Kumi Naidoo, Secretary-General of CIVICUS World Alliance for Citizen Participation: “This is a true landmark initiative for the international NGO community. An amazing diversity of organisations have united around this charter, which is being developed at a time, when the public trust in NGOs is already at an all time high and significantly higher than the ratings for government and business. This clearly shows that NGOs have decided not to take this trust for granted, but to continue to strive for excellence and even higher standards of accountability in the crucial work they do around the world.”
Richard Lloyd, Director General of Consumers International: "Consumers International has long supported the principles of accountability and transparency as fundamental to the consumers' right to clear and credible information. This Charter sends a message to governments and business that civil society will not only hold them to account, but also lead by example."
Gerd Leipold, Executive Director of Greenpeace International: “In today’s world international NGOs represent stakeholders and supporters across the world from all walks of life. This landmark Charter reminds us of the ultimate responsibility we have collectively for transparency and accountability, which are crucial to ensure the highest standards in our work; the same standards that we demand of the world’s governments and industries.”
Jeremy Hobbs, Executive Director of Oxfam International: “What is unique about this Charter is that it is both global and covers all sectors: environment, human rights, humanitarian and development, women’s organisations, indigenous and disability groups. The Charter asserts the rights of NGOs to freedom of speech and freedom of association but also outlines our responsibilities to the people we serve, the people who support us and the broader community.”
Burkhard Gnärig, Chief Executive Officer of the International Save the Children Alliance: "With the Charter we want to strengthen accountability across our sector. We want to establish an efficient system which allows us to focus our resources on the causes we serve while being fully accountable for the work we do."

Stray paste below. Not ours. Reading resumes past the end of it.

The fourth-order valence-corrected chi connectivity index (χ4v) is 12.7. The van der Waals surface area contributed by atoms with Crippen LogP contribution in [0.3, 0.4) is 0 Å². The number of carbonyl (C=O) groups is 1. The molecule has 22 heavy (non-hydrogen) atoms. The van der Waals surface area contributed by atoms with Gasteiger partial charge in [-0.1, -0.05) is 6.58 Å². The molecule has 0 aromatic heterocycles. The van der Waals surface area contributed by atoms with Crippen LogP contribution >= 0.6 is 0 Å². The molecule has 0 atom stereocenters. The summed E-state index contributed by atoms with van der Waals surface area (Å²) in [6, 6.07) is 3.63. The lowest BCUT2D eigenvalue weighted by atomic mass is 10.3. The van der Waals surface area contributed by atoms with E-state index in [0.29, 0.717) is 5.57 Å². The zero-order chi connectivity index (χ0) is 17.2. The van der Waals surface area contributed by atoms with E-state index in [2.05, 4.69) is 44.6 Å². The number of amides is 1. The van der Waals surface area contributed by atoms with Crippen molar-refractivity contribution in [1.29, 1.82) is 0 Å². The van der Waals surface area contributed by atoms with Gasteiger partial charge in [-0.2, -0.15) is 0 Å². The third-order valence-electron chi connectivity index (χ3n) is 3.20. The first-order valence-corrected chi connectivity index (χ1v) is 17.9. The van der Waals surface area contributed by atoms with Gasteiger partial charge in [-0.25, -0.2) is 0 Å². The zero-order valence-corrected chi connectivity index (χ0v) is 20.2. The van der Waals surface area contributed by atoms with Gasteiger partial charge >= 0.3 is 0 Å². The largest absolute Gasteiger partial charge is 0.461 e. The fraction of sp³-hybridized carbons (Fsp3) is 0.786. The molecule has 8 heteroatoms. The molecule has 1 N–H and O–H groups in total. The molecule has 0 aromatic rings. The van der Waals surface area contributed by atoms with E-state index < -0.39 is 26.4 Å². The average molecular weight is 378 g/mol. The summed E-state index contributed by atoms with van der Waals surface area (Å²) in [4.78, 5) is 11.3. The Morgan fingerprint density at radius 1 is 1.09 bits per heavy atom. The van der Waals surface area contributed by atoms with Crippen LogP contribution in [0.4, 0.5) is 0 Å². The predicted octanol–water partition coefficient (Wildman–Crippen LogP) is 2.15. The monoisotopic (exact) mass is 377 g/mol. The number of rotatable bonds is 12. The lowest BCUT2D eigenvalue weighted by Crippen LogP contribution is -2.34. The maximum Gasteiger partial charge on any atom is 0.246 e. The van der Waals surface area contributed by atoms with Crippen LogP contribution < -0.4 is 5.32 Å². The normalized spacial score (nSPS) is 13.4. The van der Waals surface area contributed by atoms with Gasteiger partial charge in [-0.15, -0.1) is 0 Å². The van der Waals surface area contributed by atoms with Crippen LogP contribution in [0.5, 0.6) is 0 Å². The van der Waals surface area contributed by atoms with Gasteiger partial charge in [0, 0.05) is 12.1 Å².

Stephen Corry, Director of Survival International: “Governments and corporations often abuse both individuals and entire peoples. This has always been so. The NGO sector is now the formal expression of many public movements which have always sought justice and truth in the face of these crimes. In our world of mass media and mass destruction, NGOs must grow to meet higher expectations and tougher challenges. The Charter is a vital step in this growth, defining what unites these movements, how they operate, and what they stand for.”
David Nussbaum, Chief Executive of Transparency International: “International NGOs have an essential role to play in global governance. To do so with legitimacy requires that we be accountable. This Accountability Charter sets out specific ways in which we demonstrate what our accountability means in practice. Transparency International advocates for open disclosure of relevant information to maintain trust and credibility -- for NGOs as well as for companies and governments.”
Peter Brey, Vice-President of the Board of the International Federation Terre des Hommes: “To be transparent and accountable is an essential basis for relevance and sustainability. This charter reflects that experience. It underlines our commitment to attitude and results.”
Dr. Musimbi Kanyoro, General Secretary of the World YWCA: “Accountability and transparency in all aspects of our work are fundamental to our mission to improve the lives of women and girls around the world. Through this Charter, a wonderfully diverse group of NGOs have joined forces to express their commitment to striving for the highest ethical standards.”